The New York City Police Department (NYPD) has access to more than 15,000 cameras that they grab images from, and feed into facial recognition software, a civil rights group has found. Amnesty International enlisted thousands of volunteers to investigate the use of facial recognition technology as part of a “Ban the Scan” campaign launched in January.
The “Ban the Scan” campaign—which was spearheaded by Amnesty International, AI for the People, the Surveillance Technology Oversight Project (STOP), the Immigrant Defense Project, the New York Civil Liberties Union (NYCLU), and other groups—included having volunteers locate CCTV cameras across the city. Amnesty said it would show volunteers a Google Street View image of intersections in New York, and they would flag whether they saw CCTV cameras and what they were attached to, like a streetlight.
Amnesty International recently announced they found that the NYPD had 15,280 surveillance cameras in Manhattan, Brooklyn, and the Bronx. As the group notes, those borough’s combined account for almost half of all the intersections in the city. The volunteers who analyzed the images were from 144 countries, with around a quarter of them being from the United States, the organization said. Amnesty said the project would continue and collect data on Queens and Staten Island.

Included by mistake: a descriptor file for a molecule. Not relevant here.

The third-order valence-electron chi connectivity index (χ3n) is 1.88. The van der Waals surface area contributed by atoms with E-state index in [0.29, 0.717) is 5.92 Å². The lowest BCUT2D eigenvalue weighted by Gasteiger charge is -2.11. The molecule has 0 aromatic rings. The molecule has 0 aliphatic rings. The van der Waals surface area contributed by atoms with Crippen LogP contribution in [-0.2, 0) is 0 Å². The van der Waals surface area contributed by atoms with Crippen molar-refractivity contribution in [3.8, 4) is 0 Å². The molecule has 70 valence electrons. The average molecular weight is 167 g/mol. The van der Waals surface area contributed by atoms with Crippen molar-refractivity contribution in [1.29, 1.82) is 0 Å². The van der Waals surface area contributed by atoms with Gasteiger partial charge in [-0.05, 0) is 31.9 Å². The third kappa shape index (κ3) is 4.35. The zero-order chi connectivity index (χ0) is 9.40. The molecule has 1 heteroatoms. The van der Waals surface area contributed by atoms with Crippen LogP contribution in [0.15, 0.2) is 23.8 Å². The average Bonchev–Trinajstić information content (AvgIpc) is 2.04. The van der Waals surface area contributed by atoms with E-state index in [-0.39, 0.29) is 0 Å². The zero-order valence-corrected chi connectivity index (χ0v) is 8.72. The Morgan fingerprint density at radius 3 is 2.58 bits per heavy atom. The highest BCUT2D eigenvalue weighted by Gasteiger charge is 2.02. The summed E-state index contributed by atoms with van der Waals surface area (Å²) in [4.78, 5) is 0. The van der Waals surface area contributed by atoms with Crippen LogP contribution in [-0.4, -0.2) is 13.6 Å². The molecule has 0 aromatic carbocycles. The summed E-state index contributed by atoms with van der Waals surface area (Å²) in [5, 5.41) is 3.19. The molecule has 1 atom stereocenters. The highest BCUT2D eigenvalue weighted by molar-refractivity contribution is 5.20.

Facial recognition software, particularly its use by the government and law enforcement, has faced immense scrutiny because the technology has been found to have a racial bias. Calls for a ban on government and law enforcement use of facial recognition grew last summer amid Black Lives Matter protests against police brutality and racism. Last summer, the NYPD used facial recognition as part of its investigation into a Black Lives Matter activist.
With that as a backdrop, Amnesty International and the other groups launched the “Ban the Scan” campaign, which is starting in New York before expanding to other places in the future. “This sprawling network of cameras can be used by police for invasive facial recognition and risk turning New York into an Orwellian surveillance city,” Matt Mahmoudi, an artificial intelligence and human rights researcher at Amnesty International, said in a statement. “You are never anonymous. Whether you’re attending a protest, walking to a particular neighborhood, or even just grocery shopping—your face can be tracked by facial recognition technology using imagery from thousands of camera points across New York.”
In a statement, an NYPD spokesperson defended the use of facial recognition as a “limited investigation tool” and said the department “does not and has never automatically run facial recognition tools against images collected by our security camera network.”